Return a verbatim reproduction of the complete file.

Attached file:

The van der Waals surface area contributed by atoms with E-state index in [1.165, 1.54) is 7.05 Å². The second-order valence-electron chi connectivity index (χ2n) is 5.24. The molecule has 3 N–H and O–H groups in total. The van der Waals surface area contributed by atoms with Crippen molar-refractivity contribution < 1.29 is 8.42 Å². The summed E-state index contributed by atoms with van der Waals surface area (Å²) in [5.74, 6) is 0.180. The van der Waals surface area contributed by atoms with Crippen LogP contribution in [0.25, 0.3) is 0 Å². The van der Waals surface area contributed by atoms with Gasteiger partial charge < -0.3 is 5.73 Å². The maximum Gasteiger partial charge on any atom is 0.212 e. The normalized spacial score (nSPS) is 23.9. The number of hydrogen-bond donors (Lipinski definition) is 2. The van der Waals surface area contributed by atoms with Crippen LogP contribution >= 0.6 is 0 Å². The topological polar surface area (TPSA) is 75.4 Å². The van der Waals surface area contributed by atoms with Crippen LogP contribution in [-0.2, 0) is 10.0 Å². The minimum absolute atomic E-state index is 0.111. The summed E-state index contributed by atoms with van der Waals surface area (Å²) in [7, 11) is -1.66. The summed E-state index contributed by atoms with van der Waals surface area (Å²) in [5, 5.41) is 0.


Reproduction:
The van der Waals surface area contributed by atoms with E-state index in [1.165, 1.54) is 7.05 Å². The second-order valence-electron chi connectivity index (χ2n) is 5.24. The molecule has 3 N–H and O–H groups in total. The van der Waals surface area contributed by atoms with Crippen molar-refractivity contribution < 1.29 is 8.42 Å². The summed E-state index contributed by atoms with van der Waals surface area (Å²) in [5.74, 6) is 0.180. The van der Waals surface area contributed by atoms with Crippen LogP contribution in [0.25, 0.3) is 0 Å². The van der Waals surface area contributed by atoms with Gasteiger partial charge < -0.3 is 5.73 Å². The maximum Gasteiger partial charge on any atom is 0.212 e. The normalized spacial score (nSPS) is 23.9. The number of hydrogen-bond donors (Lipinski definition) is 2. The van der Waals surface area contributed by atoms with Crippen LogP contribution >= 0.6 is 0 Å². The topological polar surface area (TPSA) is 75.4 Å². The van der Waals surface area contributed by atoms with Crippen LogP contribution in [-0.2, 0) is 10.0 Å². The minimum absolute atomic E-state index is 0.111. The summed E-state index contributed by atoms with van der Waals surface area (Å²) in [7, 11) is -1.66. The summed E-state index contributed by atoms with van der Waals surface area (Å²) in [5, 5.41) is 0.